FCC issues first ever fine to Dish Network of $150,000

The US Federal Communications Commission (FCC) has issued its first ever fine to satellite outfit Dish Network for failing to properly deorbit its EchoStar-7 satellite. 

dishThe company which has admitted liability and to adhere to a compliance plan, faces a penalty of USD $150,000.

According to the FCC, Dish launched its EchoStar-7 satellite in 2002.  In an orbital debris mitigation plan later filed by Dish, and approved by the Commission in 2012, the company committed to bring the satellite at the end of its mission to an altitude of 300km above its operational geostationary arc.  In subsequent filings with the FCC, Dish estimated that, based on the remaining fuel and projected operational parameters, the satellite’s end-of-mission deorbit maneuvers would take place in May 2022.

However, in February 2022, Dish said that the satellite had very little propellant left, which meant it could not follow the original orbital debris mitigation plan in its license. Dish ultimately retired the satellite at a disposal orbit approximately 122 km above the geostationary arc, well short of the disposal orbit of 300 km specified in its orbital debris mitigation plan.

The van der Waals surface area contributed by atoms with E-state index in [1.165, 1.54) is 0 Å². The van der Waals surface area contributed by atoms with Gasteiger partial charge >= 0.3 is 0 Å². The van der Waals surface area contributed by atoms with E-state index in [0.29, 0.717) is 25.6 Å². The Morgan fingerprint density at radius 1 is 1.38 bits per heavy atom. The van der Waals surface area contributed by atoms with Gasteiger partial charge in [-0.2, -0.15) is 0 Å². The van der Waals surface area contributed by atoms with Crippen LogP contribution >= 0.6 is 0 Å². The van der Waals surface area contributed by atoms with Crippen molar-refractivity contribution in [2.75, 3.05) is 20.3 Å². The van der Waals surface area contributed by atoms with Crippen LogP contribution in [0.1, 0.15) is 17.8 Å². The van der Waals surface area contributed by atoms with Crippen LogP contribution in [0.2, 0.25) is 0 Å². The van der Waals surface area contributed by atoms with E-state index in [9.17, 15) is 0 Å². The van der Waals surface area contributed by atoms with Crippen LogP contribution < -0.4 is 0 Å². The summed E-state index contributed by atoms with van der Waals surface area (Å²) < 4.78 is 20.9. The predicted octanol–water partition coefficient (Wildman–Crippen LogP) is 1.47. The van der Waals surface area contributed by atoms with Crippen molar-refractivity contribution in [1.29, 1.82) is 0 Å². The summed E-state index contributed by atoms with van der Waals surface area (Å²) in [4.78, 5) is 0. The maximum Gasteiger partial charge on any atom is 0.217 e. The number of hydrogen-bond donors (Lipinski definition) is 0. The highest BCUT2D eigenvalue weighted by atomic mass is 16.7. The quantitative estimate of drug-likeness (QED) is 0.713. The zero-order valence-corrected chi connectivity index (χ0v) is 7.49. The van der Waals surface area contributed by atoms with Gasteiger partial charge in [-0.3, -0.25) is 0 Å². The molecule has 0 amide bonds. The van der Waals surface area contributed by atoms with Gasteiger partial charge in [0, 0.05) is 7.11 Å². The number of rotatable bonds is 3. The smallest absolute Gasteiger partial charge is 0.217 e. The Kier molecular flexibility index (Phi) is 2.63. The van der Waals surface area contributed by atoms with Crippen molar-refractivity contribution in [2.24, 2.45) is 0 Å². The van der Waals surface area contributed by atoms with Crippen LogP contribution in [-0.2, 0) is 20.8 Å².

The FCC’s investigation found that the company violated the Communications Act, the FCC rules, and the terms of the company’s license by relocating its direct broadcast satellite (“DBS”) service EchoStar-7 satellite at the satellite’s end-of-mission to a disposal orbit well below the elevation required by the terms of its license.  At this lower altitude, it could pose orbital debris concerns.

FCC rules prohibit the use or operation of any apparatus for the transmission of energy or communications or signals by a space or earth station except under and in accordance with a Commission-granted authorisation. The FCC said, this prevents interference in satellite operations and allows the Commission to coordinate and evaluate those operations, including minimising the creation of space debris and ensuring responsible end-of-mission satellite disposal.

“As satellite operations become more prevalent and the space economy accelerates, we must be certain that operators comply with their commitments,” said Enforcement Bureau chief Loyaan A. Egal.  “This is a breakthrough settlement, making very clear the FCC has strong enforcement authority and capability to enforce its vitally important space debris rules.”

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